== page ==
US High Court Opens Door To More (And Older) Copyright Suits

Music, movie, and television companies suffered a major defeat yesterday, when the United States Supreme Court issued its decision in Petrella v. Metro-Goldwyn-Mayer. The ruling will lead to a flood of new copyright infringement suits against these content companies, according to many experts. And content companies may not be the only losers.

Copyright Ruling In US May Impair Free Speech

The 9th Circuit’s recent decision in Garcia v. Google has sparked outrage among many internet businesses, media organisations, civil rights groups, and copyright experts. They assert the ruling significantly alters US law in a manner that will greatly restrict free speech. But a minority of experts say there is nothing to fear.

“Innocence of Muslims” Creates Copyright Controversy In US

When “Innocence of Muslims” first appeared online, the video provoked outrage among millions of Muslims around the world. Now the consternation has spread to many copyright experts, internet firms, news organisations, and entertainment companies, who assert that a recent 9th Circuit decision about the movie makes a major change in US copyright law, with terrible consequences for the internet, media, and free speech. Others state that the ruling makes no change at all in US law.

Novel Legal Attack On Patent Trolls Falters In US

It began last May, when a tiny state in the United States launched a novel legal attack against a notorious patent troll. Other states and the federal government soon followed, all asserting that the troll’s efforts to licence its patents violated consumer protection laws. At first, this new legal strategy produced some significant victories. Many experts and government officials embraced consumer protection law as an important new tool against patent trolls. But a recent court ruling has cast doubt on the future of this once-promising strategy.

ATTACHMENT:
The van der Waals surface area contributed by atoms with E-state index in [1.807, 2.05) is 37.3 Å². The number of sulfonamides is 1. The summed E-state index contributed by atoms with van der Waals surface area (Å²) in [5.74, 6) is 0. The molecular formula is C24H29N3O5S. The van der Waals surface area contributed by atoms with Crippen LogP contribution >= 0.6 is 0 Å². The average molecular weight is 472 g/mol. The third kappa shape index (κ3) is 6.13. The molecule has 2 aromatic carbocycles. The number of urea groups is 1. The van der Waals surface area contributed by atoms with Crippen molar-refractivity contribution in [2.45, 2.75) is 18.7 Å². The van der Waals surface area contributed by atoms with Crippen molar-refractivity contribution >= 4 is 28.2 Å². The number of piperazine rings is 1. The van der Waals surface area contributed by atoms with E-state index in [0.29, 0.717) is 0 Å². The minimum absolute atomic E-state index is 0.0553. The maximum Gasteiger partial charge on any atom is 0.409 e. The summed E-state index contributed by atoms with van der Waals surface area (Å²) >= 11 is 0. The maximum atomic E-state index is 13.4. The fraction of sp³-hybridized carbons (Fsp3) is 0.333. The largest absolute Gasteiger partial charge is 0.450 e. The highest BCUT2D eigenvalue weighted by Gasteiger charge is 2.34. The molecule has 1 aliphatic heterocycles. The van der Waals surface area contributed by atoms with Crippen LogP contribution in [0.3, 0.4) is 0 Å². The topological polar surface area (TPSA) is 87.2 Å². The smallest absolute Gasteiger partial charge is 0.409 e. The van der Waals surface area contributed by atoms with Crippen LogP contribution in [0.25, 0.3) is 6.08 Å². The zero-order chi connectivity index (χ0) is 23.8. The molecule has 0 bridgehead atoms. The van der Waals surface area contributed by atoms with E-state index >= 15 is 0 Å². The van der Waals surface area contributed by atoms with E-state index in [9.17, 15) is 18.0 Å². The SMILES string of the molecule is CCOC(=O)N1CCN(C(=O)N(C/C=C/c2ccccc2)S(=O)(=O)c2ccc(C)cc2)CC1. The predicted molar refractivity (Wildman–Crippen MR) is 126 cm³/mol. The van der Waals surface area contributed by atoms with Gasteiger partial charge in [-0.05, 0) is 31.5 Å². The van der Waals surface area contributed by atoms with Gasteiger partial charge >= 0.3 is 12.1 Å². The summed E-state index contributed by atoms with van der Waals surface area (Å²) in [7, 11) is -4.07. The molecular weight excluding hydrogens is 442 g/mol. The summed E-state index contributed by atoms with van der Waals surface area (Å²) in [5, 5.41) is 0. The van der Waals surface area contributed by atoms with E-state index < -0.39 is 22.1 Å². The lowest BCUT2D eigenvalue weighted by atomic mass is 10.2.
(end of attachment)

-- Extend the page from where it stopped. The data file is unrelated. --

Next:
Once More, US Supreme Court Will Review Software Patents

When it comes to software-related inventions, US patent law is a confused mess. So it was no surprise that, in early December, the United States Supreme Court announced it would weigh in on the matter. The court granted certiorari in Alice Corporation v. CLS Bank in order to decide when software-related inventions are patentable subject matter. But given the complicated technology and the high court’s confusing precedents in this area, many experts fear that the ruling in Alice will bring little clarity to this area of the law.

US Supreme Court Questions America’s Power To Carry Out Treaties

On 5 November, the United States Supreme Court heard oral arguments in a case that could undermine America’s ability to carry out its treaty obligations. The case casts a shadow over the country’s power to implement a wide variety of international agreements, including trade and intellectual property agreements.

As US Government Shutdown Continues, Effects On IP System Grow

The US government shutdown is now in its second week, causing more and more of the country’s intellectual property regime to grind to a halt. The shutdown’s effects also are rippling overseas, hindering US efforts to negotiate two major international trade deals containing significant IP provisions.

Study: Patent Trolls In US Use Business Method Patents To Target More Firms

Patent assertion entities in the United States have done well from software patents. These companies, which some call “patent trolls,” have garnered a clear majority of their revenues by licensing software patents and suing those who refuse to purchase licences. But these companies’ reliance on software patents may be coming to an end. In recent years, these companies are increasingly exploiting business method patents, and by doing so are targeting a much larger range of businesses, according to a recently released study.

United States Confounded By Standard-Essential Patents

The United States is in a muddle over standard-essential patents. The nation’s courts and its executive agencies all agree that these patents play vital roles in the economy, but they disagree about what remedies are available when these patents are infringed. A recent decision by the US International Trade Commission has added to the confusion.